In 2009, China nominated the watertight-bulkhead technology of Chinese junks for inclusion on the UN’s List of Intangible Cultural Heritage in Need of Urgent Safeguarding. The nomination was accepted the following year.
Developed in South China’s Fujian Province, the bulkhead technology is used to create watertight compartments such that if one or two cabins on board an ocean-going junk are accidentally damaged in the course of navigation, sea water will not flood the other cabins, and the vessel will remain afloat. I guess this is pretty well the same approach used in the Titanic, although in retrospect in the case of the linern it was not perhaps implemented as well as it might have been.
The junks are built using traditional wood-working techniques and tools and are made mainly of camphor, pine and fir timber, principally using rabbet-jointing planks caulked using the the fibrous ramie plant, lime and tung oil. The experience and working methods of watertight-bulkhead technology are transmitted orally from master to apprentices.
Communities participate by holding solemn ceremonies to pray for peace and safety during construction and before the launch of the completed vessel.
The techniques of building junks are being lost as demand for the vessels has decreased, with wooden vessels replaced by steel-hulled ships, and in 2009 it was reported that only three masters were still able to claim full command of junk building techniques.
My thanks to boat and sail designer and maker Michael Storer for posting this one on Facebook!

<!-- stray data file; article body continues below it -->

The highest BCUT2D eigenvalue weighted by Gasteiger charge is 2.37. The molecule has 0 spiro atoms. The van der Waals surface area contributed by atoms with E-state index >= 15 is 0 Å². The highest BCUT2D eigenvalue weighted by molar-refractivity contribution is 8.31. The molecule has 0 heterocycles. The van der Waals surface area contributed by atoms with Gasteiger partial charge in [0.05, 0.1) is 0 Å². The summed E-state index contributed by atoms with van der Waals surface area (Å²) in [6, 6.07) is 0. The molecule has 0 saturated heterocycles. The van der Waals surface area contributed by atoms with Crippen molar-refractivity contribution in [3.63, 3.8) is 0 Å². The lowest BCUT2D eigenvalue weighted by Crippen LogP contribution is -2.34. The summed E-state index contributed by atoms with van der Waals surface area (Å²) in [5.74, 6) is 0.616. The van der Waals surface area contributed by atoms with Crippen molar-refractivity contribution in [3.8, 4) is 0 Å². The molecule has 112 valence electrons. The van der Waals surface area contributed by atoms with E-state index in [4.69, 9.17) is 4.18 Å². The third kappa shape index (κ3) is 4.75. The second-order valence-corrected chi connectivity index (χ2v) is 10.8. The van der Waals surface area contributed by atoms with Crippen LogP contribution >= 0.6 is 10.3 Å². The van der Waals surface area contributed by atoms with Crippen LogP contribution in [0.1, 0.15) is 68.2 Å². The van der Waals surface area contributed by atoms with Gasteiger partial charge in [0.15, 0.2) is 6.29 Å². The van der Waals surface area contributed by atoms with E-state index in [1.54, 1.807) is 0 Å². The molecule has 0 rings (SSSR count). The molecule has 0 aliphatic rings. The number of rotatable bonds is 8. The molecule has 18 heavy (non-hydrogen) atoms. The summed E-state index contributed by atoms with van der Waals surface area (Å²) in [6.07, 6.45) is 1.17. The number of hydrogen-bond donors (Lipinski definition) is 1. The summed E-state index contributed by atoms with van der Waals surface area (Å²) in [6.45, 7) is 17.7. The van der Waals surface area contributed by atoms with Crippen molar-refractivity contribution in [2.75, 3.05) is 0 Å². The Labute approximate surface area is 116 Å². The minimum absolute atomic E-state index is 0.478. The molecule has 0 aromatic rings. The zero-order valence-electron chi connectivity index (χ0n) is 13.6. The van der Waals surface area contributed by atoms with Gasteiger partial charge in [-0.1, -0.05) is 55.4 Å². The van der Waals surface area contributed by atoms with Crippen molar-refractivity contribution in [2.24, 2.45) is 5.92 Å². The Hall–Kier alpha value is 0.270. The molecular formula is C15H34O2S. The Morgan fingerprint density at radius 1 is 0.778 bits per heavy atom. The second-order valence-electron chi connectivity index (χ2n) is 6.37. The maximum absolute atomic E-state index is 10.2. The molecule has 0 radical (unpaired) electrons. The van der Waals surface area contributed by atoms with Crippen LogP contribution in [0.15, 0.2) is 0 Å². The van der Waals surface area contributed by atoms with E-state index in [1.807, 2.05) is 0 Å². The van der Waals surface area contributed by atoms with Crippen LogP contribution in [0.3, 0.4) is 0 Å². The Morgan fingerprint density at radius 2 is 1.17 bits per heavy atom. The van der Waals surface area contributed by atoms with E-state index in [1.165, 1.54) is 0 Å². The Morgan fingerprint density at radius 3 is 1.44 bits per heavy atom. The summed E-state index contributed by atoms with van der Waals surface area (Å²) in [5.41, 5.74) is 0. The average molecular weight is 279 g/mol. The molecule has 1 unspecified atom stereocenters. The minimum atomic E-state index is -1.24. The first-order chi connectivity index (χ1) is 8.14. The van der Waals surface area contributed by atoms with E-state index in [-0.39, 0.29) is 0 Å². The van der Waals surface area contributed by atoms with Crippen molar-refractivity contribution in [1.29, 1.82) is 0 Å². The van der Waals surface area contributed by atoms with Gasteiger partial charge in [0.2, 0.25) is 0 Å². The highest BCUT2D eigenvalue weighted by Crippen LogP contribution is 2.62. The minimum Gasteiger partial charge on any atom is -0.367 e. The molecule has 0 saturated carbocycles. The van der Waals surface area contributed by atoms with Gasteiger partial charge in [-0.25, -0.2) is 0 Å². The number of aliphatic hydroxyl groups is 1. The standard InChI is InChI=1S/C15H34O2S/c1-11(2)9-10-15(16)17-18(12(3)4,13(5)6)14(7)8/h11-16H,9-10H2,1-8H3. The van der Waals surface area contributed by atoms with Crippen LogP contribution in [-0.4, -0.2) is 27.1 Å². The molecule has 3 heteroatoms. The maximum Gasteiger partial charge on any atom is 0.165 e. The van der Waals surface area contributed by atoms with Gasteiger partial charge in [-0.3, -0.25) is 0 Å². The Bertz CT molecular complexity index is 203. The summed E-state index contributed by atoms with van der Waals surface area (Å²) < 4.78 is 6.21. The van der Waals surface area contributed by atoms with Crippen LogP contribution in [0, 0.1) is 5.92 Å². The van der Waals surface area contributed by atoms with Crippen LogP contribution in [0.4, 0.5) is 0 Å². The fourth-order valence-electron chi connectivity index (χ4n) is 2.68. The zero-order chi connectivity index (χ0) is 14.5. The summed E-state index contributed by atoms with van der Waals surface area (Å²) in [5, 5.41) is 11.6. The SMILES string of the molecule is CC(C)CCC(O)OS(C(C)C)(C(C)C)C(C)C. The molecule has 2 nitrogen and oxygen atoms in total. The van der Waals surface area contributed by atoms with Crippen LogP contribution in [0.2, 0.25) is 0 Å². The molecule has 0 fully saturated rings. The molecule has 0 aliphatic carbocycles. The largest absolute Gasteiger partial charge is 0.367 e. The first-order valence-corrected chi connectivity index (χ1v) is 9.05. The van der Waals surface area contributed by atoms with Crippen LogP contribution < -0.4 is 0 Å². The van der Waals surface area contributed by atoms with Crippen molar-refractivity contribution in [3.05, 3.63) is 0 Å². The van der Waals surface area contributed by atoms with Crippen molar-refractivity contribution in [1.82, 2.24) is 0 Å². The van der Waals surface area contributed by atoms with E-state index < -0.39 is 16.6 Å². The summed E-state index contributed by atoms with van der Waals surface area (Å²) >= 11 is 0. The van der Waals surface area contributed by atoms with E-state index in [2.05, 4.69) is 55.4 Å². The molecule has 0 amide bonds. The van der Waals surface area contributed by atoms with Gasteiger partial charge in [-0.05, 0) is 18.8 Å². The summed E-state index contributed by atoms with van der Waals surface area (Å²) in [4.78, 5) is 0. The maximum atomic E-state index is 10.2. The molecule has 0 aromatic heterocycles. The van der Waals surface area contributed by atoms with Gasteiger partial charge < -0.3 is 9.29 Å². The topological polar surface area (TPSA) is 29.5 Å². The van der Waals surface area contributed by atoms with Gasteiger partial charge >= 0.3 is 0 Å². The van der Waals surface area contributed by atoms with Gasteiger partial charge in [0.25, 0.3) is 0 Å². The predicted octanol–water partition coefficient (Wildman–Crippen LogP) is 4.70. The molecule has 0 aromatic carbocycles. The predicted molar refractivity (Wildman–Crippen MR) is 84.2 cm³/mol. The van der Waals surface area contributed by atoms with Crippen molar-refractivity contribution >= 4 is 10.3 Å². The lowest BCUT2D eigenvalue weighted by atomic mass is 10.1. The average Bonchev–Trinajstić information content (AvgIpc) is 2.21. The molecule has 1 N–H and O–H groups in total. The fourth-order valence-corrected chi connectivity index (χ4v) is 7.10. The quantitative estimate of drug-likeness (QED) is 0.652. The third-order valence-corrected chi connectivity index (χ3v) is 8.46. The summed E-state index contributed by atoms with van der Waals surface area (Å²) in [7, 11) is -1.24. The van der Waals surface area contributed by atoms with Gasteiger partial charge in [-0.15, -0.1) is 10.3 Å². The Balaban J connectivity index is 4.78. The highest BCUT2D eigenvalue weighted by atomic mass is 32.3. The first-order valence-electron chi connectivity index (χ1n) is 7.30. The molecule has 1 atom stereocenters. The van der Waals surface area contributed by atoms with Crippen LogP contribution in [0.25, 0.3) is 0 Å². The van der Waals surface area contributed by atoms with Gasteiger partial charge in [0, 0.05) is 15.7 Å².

National Maritime Museum Cornwall scholars are assembling a database of details of craftsman-built boats from around the world that are known to be in the UK and are appealing for information about suitable craft that should be added.
See the index here.
Many of those identified so far are held in museum and other collections, but they turn up in some strikingly unexpected places – including a Sri Lankan boat that is part of a shop display on the isle of Skye.
The craft should be essentially craftsman-built rather than designed by a designer or marine architect, locally-built and suitable for local conditions. Most are working boats which were used for fishing and transport.
Gill Wilson has written to report that the International Boatbuilding Training College Portsmouth is now definitely installed in its new home at Portsmouth Historic Dockyard’s Boathouse number 4, following various and no doubt frustrating delays.
The building has been refurbished as part of an Heritage Lottery Fund heritage skills training centre scheme.
As well as the International Boatbuilding College Portsmouth, the building also hosts a free-to-enter exhibition of the Portsmouth Naval Base Property Trust’s small naval boat collection.
IBTC students will train on over 20 project boats in the main boat shop, including Alec Rose’s Lively Lady, Simba one of four Victory Class racing yachts that the college is to restore, and Fandango a Laurent Giles designed reverse sheer light displacement yacht.
Eagle eyes will spot Lively Lady and Fandango among the shots above.